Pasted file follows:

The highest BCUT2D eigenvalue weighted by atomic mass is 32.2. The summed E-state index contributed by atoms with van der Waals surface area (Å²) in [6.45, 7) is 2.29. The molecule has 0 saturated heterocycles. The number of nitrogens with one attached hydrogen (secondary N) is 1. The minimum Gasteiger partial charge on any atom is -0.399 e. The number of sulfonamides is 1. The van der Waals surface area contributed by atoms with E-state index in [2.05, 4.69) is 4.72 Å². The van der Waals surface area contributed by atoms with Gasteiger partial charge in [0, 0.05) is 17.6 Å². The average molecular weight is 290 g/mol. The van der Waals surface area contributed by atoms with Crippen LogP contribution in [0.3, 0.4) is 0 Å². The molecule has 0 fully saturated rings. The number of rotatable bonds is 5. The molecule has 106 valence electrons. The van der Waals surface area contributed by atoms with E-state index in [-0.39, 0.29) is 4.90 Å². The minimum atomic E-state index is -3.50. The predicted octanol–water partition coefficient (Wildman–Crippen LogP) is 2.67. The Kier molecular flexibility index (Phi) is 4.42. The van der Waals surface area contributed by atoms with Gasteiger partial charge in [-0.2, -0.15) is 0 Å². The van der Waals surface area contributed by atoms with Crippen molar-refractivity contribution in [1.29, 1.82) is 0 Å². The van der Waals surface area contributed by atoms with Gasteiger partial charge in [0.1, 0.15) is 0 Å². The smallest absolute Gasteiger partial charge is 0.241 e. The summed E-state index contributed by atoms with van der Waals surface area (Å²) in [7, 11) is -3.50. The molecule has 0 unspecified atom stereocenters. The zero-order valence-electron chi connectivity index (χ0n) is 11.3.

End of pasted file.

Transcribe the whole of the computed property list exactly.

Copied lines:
The highest BCUT2D eigenvalue weighted by atomic mass is 32.2. The summed E-state index contributed by atoms with van der Waals surface area (Å²) in [6.45, 7) is 2.29. The molecule has 0 saturated heterocycles. The number of nitrogens with one attached hydrogen (secondary N) is 1. The minimum Gasteiger partial charge on any atom is -0.399 e. The number of sulfonamides is 1. The van der Waals surface area contributed by atoms with E-state index in [2.05, 4.69) is 4.72 Å². The van der Waals surface area contributed by atoms with Gasteiger partial charge in [0, 0.05) is 17.6 Å². The average molecular weight is 290 g/mol. The van der Waals surface area contributed by atoms with Crippen LogP contribution in [0.3, 0.4) is 0 Å². The molecule has 0 fully saturated rings. The number of rotatable bonds is 5. The molecule has 106 valence electrons. The van der Waals surface area contributed by atoms with E-state index in [-0.39, 0.29) is 4.90 Å². The minimum atomic E-state index is -3.50. The predicted octanol–water partition coefficient (Wildman–Crippen LogP) is 2.67. The Kier molecular flexibility index (Phi) is 4.42. The van der Waals surface area contributed by atoms with Gasteiger partial charge in [-0.2, -0.15) is 0 Å². The van der Waals surface area contributed by atoms with Crippen molar-refractivity contribution in [1.29, 1.82) is 0 Å². The van der Waals surface area contributed by atoms with Gasteiger partial charge in [0.1, 0.15) is 0 Å². The smallest absolute Gasteiger partial charge is 0.241 e. The summed E-state index contributed by atoms with van der Waals surface area (Å²) in [7, 11) is -3.50. The molecule has 0 unspecified atom stereocenters. The zero-order valence-electron chi connectivity index (χ0n) is 11.3.